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A dental emergency can arise at any time and place. These emergencies can be a loose crown, fractured tooth, or even a toothache. Many homes and even cars have

Dental First Aid Marielaina Perrone DDS

Be Prepared For The Entire Family With A Dental First Aid Kit.

emergency first aid kits in case of a medical emergency. Most do not even think twice about dental emergencies until they happen. Are you prepared for a dental emergency?

Items To Include in a Dental First Aid Kit

Pain Medication. This can include Motrin or Aleve. Just something to relieve the pain until you can see your dentist for better pain relief. Do not use aspirin as this will inhibit clotting.

Cotton or Gauze pads. These come in handy if there is any bleeding from an injury or even to have the patient bite down on to relieve some of the pressure. It also comes in handy if you have irritation from your braces or a denture. You can place the cotton or gauze in between the appliance and the sore to relive some of the discomfort.

Wax. Another handy item to cover up areas of irritation like orthodontic brackets or wires.

Floss. This can come in handy to remove food debris that gets lodged between teeth and beneath the gums that cause pain and discomfort.

“Save A Tooth” System. This is for transporting teeth that have fallen out so that you have a better chance for long term survival once re implanted.

Teabags. These are great for stopping bleeding following oral surgery or even a trauma in the mouth. Research suggests that bags containing tea from the plant camellia sinensis is better than herbal tea for this purpose. Tea bags may also be soothing if you bite your lip, cheek, or tongue.

Denture Adhesive Paste. This can be used even if you do not have dentures. In addition to using it to secure dentures, it can also be used to temporarily secure a crown or bridge that has fallen out. A good example of this is Fixodent.

Dental First Aid Kit Marielaina Perrone DDSTemporary filling material. This material tends to work better than wax for temporary replacement of a missing filling.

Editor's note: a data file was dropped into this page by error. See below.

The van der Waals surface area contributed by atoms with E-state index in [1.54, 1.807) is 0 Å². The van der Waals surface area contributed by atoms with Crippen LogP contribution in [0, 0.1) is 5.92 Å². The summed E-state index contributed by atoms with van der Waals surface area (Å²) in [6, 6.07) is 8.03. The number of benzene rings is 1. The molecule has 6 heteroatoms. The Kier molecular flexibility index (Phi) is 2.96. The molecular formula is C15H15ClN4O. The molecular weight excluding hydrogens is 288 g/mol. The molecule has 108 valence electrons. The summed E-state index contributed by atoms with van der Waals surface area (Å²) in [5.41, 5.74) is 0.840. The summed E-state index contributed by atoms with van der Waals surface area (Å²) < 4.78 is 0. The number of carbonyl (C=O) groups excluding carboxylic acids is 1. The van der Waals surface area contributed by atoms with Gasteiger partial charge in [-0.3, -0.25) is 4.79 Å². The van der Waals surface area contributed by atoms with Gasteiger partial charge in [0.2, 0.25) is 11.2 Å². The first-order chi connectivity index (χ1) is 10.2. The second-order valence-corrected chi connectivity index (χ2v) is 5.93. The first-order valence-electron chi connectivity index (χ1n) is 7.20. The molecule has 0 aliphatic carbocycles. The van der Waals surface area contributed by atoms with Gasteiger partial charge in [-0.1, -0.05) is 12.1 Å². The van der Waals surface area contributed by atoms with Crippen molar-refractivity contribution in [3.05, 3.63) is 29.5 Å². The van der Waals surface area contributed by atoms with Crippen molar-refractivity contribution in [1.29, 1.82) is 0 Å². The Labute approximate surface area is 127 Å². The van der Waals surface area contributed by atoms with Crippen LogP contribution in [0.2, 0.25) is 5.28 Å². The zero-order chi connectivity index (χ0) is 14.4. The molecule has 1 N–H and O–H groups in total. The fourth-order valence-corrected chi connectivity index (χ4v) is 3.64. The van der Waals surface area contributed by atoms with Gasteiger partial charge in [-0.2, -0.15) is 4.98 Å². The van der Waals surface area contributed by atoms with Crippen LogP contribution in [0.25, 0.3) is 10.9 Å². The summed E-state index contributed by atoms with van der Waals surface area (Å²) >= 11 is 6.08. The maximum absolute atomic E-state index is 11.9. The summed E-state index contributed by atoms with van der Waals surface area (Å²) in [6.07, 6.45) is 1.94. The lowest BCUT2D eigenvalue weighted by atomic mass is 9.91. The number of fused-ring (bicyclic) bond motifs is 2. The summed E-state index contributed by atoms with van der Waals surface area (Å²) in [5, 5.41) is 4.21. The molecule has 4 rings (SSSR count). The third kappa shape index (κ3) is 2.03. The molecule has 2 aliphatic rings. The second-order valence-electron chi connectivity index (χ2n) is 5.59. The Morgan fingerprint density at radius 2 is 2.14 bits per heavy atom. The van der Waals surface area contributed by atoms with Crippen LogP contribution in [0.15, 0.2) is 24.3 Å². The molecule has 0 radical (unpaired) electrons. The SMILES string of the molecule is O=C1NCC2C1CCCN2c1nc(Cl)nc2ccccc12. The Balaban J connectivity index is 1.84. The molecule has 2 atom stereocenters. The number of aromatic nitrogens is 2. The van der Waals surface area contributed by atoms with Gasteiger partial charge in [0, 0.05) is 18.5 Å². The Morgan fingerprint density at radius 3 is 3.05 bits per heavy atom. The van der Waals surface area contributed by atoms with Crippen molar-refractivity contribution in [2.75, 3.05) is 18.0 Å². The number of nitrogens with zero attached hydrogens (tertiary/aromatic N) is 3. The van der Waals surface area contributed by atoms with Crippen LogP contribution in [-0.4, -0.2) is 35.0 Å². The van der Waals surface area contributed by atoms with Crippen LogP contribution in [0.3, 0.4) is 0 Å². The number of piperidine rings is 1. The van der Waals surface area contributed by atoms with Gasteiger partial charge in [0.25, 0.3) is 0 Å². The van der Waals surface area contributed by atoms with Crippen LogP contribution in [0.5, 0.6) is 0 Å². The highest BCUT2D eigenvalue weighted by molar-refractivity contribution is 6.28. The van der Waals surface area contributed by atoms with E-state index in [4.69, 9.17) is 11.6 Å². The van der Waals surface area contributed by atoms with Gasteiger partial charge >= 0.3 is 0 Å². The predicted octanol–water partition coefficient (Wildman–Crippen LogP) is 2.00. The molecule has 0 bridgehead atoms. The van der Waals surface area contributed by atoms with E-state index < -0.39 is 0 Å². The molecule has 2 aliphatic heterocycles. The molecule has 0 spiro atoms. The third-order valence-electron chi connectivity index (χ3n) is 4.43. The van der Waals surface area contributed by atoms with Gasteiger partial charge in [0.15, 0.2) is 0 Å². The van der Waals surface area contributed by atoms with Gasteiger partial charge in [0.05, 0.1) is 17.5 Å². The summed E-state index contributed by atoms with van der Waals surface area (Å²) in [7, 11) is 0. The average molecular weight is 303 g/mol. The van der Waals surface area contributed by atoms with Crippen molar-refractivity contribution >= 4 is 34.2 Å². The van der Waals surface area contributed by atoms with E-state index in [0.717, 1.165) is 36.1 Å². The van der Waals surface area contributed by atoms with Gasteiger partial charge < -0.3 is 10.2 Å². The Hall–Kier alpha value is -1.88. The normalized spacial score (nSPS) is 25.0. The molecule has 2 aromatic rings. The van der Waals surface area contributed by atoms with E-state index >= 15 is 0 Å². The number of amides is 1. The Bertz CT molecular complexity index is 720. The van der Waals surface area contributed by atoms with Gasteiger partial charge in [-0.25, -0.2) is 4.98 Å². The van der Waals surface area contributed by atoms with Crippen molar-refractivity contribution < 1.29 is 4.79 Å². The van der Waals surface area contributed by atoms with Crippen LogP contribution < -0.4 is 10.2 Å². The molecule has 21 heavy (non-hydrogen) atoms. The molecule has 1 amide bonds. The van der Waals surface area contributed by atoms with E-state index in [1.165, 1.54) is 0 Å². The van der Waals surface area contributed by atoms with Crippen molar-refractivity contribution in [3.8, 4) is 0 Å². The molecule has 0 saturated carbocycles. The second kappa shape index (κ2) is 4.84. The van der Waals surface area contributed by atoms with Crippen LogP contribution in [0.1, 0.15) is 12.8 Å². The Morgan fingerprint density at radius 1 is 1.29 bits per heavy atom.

Dental Mirror and Spatula. The mirror can come in handy if the emergency is back in the mouth and the spatula is necessary for using any temporary filling material in the mouth.

Instant Ice Packs. These packs can come in handy if there is any trauma to the mouth or face.

Topical Anesthetic. This can give temporary relief for denture sores, gum irritation, cold sores, canker sores, or sores from simply biting your lip, tongue, or cheek.

-Packets of Salt. These can be helpful if rinsing is necessary, as salt water helps clean and irrigate out wounds.

Package of Colgate Wisps. This handy dental hygiene tool acts as toothbrush as well as a toothpick. These can help remove foreign objects lodged between your teeth.

Orabase. A paste used for healing canker sores or sore mouths.

Dentist Contact Information. Most dentists can be reached after hours via an emergency telephone line.

Dental First Aid Conclusion

All of the items listed above are readily available in most homes as well as drug stores. You can make a kit for at home and in your car for on the road. You never know when a dental emergency might arise and this kit can be a life saver or should I say tooth saver! As always visit your dentist regularly for dental examinations and professional cleanings as well as for follow up to any at home dental emergency.

 


Medications are any chemical substance used in the treatment, cure, or prevention of disease. It can also be used as a supplement to enhance a person’s physical or mental well being.

Over the course of our lives we will all, most likely, take some form of medication. The medications can just be a simple over the counter pain reliever or something prescribed by your physician for a more serious medical condition. Did you know many of these medications also affect your oral health?